Great Canadian Parks / New Brunswick

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The Parks / New Brunswick / Kouchibouguac National Park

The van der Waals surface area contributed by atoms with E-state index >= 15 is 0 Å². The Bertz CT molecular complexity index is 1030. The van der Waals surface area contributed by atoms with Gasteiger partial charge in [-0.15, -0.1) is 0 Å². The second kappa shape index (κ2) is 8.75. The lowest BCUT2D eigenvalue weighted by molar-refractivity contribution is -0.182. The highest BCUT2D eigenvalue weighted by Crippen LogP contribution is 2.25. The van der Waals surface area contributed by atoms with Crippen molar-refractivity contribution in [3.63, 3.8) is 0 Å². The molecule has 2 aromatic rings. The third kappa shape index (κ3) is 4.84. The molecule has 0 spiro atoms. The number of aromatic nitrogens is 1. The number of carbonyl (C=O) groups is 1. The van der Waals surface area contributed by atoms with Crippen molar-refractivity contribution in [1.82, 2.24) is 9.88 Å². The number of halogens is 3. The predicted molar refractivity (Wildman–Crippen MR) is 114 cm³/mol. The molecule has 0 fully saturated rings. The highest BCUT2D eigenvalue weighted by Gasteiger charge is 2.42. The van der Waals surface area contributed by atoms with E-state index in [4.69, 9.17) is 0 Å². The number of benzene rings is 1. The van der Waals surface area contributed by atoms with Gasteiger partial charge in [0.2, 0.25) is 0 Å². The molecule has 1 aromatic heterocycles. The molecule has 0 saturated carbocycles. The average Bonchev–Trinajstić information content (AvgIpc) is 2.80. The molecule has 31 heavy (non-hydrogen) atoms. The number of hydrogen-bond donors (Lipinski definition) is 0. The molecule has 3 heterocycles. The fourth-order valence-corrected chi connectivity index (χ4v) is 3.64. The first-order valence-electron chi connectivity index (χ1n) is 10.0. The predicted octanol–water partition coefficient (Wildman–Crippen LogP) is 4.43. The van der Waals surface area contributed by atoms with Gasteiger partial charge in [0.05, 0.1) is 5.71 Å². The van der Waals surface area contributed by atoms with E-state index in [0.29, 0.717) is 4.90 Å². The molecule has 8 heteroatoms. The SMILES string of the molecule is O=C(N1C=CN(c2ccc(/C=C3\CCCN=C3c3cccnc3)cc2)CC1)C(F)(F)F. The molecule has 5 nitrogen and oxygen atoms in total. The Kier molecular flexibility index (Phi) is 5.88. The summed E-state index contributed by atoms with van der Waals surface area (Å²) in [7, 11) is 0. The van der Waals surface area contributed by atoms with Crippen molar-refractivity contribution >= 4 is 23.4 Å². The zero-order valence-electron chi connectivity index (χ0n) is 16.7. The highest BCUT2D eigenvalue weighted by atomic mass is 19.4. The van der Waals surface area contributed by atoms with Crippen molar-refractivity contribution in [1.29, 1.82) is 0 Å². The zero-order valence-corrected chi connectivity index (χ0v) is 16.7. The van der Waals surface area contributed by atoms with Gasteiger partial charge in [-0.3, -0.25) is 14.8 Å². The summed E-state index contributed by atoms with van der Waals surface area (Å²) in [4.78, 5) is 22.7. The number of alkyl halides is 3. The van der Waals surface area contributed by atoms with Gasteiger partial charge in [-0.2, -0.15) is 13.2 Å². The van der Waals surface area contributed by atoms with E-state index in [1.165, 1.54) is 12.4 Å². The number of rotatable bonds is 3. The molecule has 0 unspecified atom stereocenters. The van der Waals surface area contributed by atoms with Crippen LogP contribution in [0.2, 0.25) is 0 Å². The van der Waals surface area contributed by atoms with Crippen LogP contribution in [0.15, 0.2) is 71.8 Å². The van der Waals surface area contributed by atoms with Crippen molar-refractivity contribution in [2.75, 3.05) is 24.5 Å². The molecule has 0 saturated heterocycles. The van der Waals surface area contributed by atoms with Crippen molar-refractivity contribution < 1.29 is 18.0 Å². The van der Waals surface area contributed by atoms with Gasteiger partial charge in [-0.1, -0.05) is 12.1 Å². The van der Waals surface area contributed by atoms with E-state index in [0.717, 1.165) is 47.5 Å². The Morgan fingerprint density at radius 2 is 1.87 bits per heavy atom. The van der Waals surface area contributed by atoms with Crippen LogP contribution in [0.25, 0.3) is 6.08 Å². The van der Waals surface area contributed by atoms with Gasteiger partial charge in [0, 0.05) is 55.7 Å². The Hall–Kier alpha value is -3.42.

Few traces remain of the first Maritime Archaic Indians, later followed by the nomadic Micmac about 4000 years ago, who set up various small summer camps on the banks of the Kouchibouguac River. By the 17th century a trading post had been established and eventually a few French settlers began to arrive and build permanent colonies. The arrival of Acadians eluding deportation by the British in 1755, the United Empire Loyalists fleeing the War of Independence twenty years later, and further Europeans, mainly Scots and Irish, drastically changed how the land and sea were used. By 1820, a warring Britain began looking to Canada for lumber and the logging industry quickly surpassed fur as Canada’s main export. The tall, straight white pine, then predominant in the area, were perfect for ship masts and booms. The demand was so great that ships were needed to transport the lumber and shipyards sprang up along the mouth of the Kouchibouguac River; between 1826 and 1865, forty-two ships were built and launched. With the advent of steam ships, the ship building industry shifted to the manufacture of paper. Pulp and paper became New Brunswick’s largest industry. In the 1850’s, with the development of sealed cans, the fishing industry also grew as shipbuilding declined. Fish and lobster canneries became the mainstay of the local economy. Clam digging still provides a small income or a pleasant outing for families. Historical cultural resources include important archeological sites, historic cemeteries, coastal engineering works, and reforested lands once used for agriculture or harvested for timber and pulp.


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